Social workers' growing interest in spirituality implicitly raises the issue of spiritual diversity. Demographic data indicate that the profession is not reflective of the larger society, with theistic populations such as Evangelical Christians being significantly underrepresented. As social workers wrestle with how to integrate spirituality and religion into social work, the lack of theistic voices may hinder their ability to understand the unique worldviews of Evangelicals and other theists. Indeed, the nontheistic majority may inadvertently shape the profession's emerging spirituality paradigm in such a manner that actually impairs social workers' ability to work with spiritual minorities. The author concludes by examining how the underrepresentation affects clients and suggests a number of steps to facilitate a more diverse profession that fosters respect for spiritual minorities.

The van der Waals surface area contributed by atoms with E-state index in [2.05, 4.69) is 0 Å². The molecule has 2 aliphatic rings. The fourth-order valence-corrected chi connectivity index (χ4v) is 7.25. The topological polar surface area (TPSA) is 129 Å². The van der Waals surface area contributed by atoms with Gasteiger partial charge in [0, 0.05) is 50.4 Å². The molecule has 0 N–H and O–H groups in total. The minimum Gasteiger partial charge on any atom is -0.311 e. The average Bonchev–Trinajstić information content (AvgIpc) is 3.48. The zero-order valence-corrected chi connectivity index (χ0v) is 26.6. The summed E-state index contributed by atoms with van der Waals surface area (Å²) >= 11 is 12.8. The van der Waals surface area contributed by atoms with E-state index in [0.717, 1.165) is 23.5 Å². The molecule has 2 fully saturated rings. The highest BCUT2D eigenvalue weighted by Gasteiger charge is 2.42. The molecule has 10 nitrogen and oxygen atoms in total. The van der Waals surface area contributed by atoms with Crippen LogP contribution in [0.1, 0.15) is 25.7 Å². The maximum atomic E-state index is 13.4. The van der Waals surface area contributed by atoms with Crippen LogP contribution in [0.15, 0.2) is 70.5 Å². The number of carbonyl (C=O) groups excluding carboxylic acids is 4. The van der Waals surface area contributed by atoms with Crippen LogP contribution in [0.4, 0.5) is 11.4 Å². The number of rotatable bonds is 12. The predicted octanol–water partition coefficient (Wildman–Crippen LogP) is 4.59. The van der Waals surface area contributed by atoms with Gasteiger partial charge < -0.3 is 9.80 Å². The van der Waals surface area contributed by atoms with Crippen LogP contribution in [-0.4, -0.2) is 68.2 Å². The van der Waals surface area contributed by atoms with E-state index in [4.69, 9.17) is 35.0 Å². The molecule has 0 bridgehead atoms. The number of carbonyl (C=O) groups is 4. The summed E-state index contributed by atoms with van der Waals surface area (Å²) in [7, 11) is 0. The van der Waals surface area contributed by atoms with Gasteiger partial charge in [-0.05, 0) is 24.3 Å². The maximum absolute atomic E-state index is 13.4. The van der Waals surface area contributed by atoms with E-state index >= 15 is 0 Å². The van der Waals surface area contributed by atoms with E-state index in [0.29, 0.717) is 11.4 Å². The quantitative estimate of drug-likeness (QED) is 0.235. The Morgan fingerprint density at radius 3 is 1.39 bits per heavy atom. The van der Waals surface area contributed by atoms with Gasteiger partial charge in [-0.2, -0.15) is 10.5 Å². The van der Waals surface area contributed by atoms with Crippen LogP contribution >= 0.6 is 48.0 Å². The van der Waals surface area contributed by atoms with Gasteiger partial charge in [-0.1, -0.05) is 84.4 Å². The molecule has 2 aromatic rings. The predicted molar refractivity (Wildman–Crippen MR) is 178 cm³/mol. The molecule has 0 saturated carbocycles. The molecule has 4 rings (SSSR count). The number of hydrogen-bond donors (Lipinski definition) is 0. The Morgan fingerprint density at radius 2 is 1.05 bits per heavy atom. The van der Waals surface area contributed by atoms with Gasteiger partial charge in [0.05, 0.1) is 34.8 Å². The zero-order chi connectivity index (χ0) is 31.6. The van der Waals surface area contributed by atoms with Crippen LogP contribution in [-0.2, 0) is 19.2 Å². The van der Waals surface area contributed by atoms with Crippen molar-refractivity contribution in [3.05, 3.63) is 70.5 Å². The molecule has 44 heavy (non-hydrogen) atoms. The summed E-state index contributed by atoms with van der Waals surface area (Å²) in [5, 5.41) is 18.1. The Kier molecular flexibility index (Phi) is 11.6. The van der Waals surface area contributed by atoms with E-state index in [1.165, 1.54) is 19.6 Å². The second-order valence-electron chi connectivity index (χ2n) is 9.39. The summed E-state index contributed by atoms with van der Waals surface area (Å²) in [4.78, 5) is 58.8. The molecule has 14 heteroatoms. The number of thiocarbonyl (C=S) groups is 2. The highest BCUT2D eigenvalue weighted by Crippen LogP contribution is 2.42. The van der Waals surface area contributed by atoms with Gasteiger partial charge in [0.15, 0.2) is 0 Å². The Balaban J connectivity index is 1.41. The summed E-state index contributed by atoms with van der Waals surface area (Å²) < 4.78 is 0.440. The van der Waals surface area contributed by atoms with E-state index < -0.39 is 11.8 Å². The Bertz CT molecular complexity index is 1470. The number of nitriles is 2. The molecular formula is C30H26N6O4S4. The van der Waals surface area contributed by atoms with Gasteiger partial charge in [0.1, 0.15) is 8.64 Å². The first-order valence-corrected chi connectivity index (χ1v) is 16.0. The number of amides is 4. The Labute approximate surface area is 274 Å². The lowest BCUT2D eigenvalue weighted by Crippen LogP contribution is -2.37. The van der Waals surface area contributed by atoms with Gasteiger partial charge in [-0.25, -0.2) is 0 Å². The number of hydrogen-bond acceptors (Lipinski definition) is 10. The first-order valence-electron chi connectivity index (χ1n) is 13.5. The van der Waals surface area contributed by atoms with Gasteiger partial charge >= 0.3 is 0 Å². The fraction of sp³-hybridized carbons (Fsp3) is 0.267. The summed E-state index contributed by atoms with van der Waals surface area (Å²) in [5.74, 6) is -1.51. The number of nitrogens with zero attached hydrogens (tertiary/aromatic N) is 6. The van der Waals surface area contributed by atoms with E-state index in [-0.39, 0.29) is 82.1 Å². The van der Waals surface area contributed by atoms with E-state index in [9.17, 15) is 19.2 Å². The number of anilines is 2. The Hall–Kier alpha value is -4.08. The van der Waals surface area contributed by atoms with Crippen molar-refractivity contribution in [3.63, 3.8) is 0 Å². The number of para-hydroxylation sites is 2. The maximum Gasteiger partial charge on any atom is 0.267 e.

ASJC Scopus subject areas
- Social Sciences (miscellaneous)